Saturday, March 30, 2013

We are a "happy family"...right?

Twice a year my church has a large televised conference teaching basic joyful life principles, especially about families. One conference was particularly terrific—until we actually involved our family. As we all listened to wise words, bickering, snickering, and outright contention were pretty much the modus operandi.
The apex came when one of the speakers said that the most important thing in life is our family. Just then our nine-year-old stood at the doorway of the room and announced, “I hate this family!” then slammed her bedroom door. We found out this outburst was completely justified because it had been about the design of a blanket fort and she had not been able to have it her way.
I thought about what the speaker had said. Did that mean we were doing it wrong because my children were being pills? Dealing with the matter at hand, we paused from watching the conference and talked with the girls (after a calming time out) about how the key to getting good things was behaving in a good way, etc., etc., etc. Ironically, not an hour later we enjoyed relative peace as the girls played in their blanket fort, the dog sighed contentedly, and I made a yummy big brunch with the hum of family chit chat surrounding me.
All was right with the world.
And it hit me—that’s a family. One minute you want to pull out your hair (or theirs), and the next you're roasting marshmallows and thinking how to make the moment last. So if there is some contention, a little door slamming, and some good old-fashioned sticking out of tongues, know that you're doing just fine.
Meanwhile, take a deep breath, give a hug, share a smile, and say something good about each family member as often as you can. They may not respond in kind but you will have set the tone. Families have stretching and growing pains, some stages lasting longer than others. So put on a smile, see the good in your stage, and move on with joy.

Thursday, March 28, 2013

The Only Eyes That Count

There is a huge difference between being good enough and being perfect. Those who are perfectionists have difficulty seeing that difference, unfortunately, and so they allow despair and discouragement to derail their progress. Why is this so?

While I have a touch of the perfectionist in me, I am not incapacitated by it. Long ago, I realized this journey toward perfection commanded by the Savior, would take eons, lasting well beyond this mortal life.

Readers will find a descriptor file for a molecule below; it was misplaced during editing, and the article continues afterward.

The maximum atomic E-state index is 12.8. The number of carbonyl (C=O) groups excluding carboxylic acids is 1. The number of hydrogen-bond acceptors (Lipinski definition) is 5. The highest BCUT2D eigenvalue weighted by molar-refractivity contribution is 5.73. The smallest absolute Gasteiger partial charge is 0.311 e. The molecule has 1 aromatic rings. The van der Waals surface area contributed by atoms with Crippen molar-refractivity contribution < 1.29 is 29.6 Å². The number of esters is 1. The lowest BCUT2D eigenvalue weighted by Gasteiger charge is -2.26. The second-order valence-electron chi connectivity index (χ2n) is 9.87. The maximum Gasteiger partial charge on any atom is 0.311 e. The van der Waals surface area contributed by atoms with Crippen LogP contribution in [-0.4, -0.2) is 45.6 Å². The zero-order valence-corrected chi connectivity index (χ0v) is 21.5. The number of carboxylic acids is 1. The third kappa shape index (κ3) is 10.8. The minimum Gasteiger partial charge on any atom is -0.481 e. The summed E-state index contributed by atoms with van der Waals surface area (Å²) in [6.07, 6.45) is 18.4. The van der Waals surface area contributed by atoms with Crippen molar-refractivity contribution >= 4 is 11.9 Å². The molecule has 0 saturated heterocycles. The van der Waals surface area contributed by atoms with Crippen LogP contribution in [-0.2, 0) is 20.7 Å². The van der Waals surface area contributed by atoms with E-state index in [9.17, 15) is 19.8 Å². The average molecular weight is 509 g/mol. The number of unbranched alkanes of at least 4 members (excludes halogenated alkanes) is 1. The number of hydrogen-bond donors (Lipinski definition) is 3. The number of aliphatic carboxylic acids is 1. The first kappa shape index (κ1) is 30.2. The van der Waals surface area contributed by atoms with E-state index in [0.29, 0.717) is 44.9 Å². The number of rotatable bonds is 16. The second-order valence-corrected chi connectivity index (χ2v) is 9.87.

That is not to say that, as a mother, I haven't had, and don't still have moments in which I wonder "Am I good enough?" As I watch my son or daughter flounder and struggle over a life issue, I can't help but ask myself, "What kind of mother am I? Couldn't I have prepared them a little better for this?" It's interesting to me that, other than "Mother of the Year" competitions, there is no ranking system for parenthood. We have to rank ourselves.

Writing is a different matter. There are ranking systems and plenty of awards competitions that serve to pat certain writers on the back, while causing others to doubt their own ability. We have the oft-disputed 5-star ranking system on Amazon and Goodreads, allowing perfect strangers to weigh in on the fruits of our countless hours of creating, writing, plotting, and revision. An author friend recently put forth her own list of "Do's and Don't's" for readers when it comes to ranking a book. Many authors feel as she does, but not all. I, myself, reserve the coveted 5 stars for those books that impact me profoundly, causing me to think about its contents for at least a few days.

But her point is valid. Those rankings make a huge difference to authors, not only in terms of sales but in terms of self-esteem about their craft. If we get a 3-star review or (shudder) even less, we can't help but ask, "Am I not good enough?"

As we approach Easter Sunday, the day when we most celebrate Christ's atonement and resurrection, let's remind ourselves that all that the Savior suffered in Gethsemane was a powerful response to that question: "Am I good enough?" His answer: "Yes." He tried us in the balance and did not find us wanting. His sacrifice was for every single one of us. No, we are not perfect, but we are, all of us, most assuredly good enough.

And then He broke the bands of death so that we might have eons with Him to continue our pursuit of perfection.

When it comes to ranking ourselves--as mothers, as writers, in anything, really--we cannot afford to listen to others or, sometimes, even to our own inner doubts, for we "see as through a glass darkly." His are the only eyes that count.

Monday, March 25, 2013

40 Days with the Savior